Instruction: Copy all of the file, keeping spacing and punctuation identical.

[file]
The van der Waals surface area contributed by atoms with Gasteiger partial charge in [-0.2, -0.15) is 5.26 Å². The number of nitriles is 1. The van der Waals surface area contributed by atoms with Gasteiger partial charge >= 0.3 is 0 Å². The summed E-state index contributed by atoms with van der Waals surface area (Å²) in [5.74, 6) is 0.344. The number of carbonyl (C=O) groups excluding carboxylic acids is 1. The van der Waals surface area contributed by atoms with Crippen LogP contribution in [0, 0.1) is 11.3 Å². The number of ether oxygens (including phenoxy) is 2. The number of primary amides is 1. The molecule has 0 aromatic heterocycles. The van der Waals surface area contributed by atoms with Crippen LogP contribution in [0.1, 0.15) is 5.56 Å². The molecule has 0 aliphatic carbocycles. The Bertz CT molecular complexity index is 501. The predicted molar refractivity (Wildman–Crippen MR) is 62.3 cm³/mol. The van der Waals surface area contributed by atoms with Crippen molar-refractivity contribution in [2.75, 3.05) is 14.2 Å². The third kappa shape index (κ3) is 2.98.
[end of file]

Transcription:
The van der Waals surface area contributed by atoms with Gasteiger partial charge in [-0.2, -0.15) is 5.26 Å². The number of nitriles is 1. The van der Waals surface area contributed by atoms with Gasteiger partial charge >= 0.3 is 0 Å². The summed E-state index contributed by atoms with van der Waals surface area (Å²) in [5.74, 6) is 0.344. The number of carbonyl (C=O) groups excluding carboxylic acids is 1. The van der Waals surface area contributed by atoms with Crippen LogP contribution in [0, 0.1) is 11.3 Å². The number of ether oxygens (including phenoxy) is 2. The number of primary amides is 1. The molecule has 0 aromatic heterocycles. The van der Waals surface area contributed by atoms with Crippen LogP contribution in [0.1, 0.15) is 5.56 Å². The molecule has 0 aliphatic carbocycles. The Bertz CT molecular complexity index is 501. The predicted molar refractivity (Wildman–Crippen MR) is 62.3 cm³/mol. The van der Waals surface area contributed by atoms with Crippen molar-refractivity contribution in [2.75, 3.05) is 14.2 Å². The third kappa shape index (κ3) is 2.98.